Bill Hocker | Oct 28, 2018 Update 4/5/22
A vision of Napa in 2040
The work on Napa City's General Plan has been grinding on for the last 3.5 years since my last entry below. As of 2/17/22 the Draft plan is now ready for public input. In a sign of the times it the Draft CIty of Napa General Plan Update gets its own website: napa2040.com.
Napa 2040 Draft General Plan
NVR 10/31/18: Napa picks 13 advisers to help create city guidebook for growth
NVR 10/28/18: NVR Napa council to choose advisers to shape new general plan
The statements of the Applicants are here
in the order they will be interviewed by the Council.
SR press Democtat 8/25/18: Healdsburg set to limit future downtown hotels, require affordable housing offsets on new projects
Healdsburg leads the way. Of course, as usual, government has acted to solve problems when the problems are already beyond being solved. Napa's rewrite of its general plan may, or may not, begin to curb hotel development, but the number of projects already approved and being built will change the character of the town from resident-centric to tourist-centric.
NVR 8/13/18: Napa to seek advisers to guide city's new general plan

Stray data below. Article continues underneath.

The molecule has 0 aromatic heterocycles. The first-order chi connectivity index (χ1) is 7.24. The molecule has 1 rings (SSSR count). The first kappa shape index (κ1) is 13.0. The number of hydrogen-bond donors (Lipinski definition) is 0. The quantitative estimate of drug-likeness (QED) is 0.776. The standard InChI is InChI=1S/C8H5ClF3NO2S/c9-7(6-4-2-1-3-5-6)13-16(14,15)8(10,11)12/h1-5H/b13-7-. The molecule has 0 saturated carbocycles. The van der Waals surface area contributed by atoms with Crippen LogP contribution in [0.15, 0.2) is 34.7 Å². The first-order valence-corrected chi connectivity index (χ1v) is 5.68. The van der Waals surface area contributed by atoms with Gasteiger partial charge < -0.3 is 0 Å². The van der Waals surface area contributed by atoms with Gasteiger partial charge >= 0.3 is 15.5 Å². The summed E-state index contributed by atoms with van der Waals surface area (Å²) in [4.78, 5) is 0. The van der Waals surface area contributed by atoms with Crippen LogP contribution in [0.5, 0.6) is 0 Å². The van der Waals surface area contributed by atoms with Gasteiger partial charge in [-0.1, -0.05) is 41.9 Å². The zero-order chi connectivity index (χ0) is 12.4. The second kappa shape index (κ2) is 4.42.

The application form to become a member of the General Plan Advisory Committee (GPAC) is here
The City of Napa General Plan 2040 Information page is here
The city's web page summarizes the two community meetings that have already taken place to discuss the future of Napa in the next twenty years, with meeting notes (and breathless video trailers) of each. The high-tech, dense and exciting future envisioned by the panelists will be a bit disconcerting for those that appreciate the rare value of living in a sleepy small town in the urbanized Bay Area. The emphasis, given that the conversation is driven by a government and panelists that hope to profit from development (as probably will most GPAC members), is how to make urban growth, and the transition from a real town to a tourist trap, palatable rather than how to avoid such a fate.
It is obvious that planning guidelines and vision are needed, now more than ever, as the planning commission struggles with one random development proposal after another at each meeting. The pessimism comes from knowing that the GPAC process will be driven by, or co-opted by, those who will profit from ever more urban development, and that soon the mass of people and enterprise they bring to the county will burst out of the rural-urban lines and take down the great Napa agricultural experiment. As Andy Beckstoffer recognized, "Never in the history of mankind has agriculture withstood urban growth long-term, but here we have the best chance." But only if the municipalities as well as the unincorporated county exercise maximum restraint in their building ambitions. Neither is doing so at present.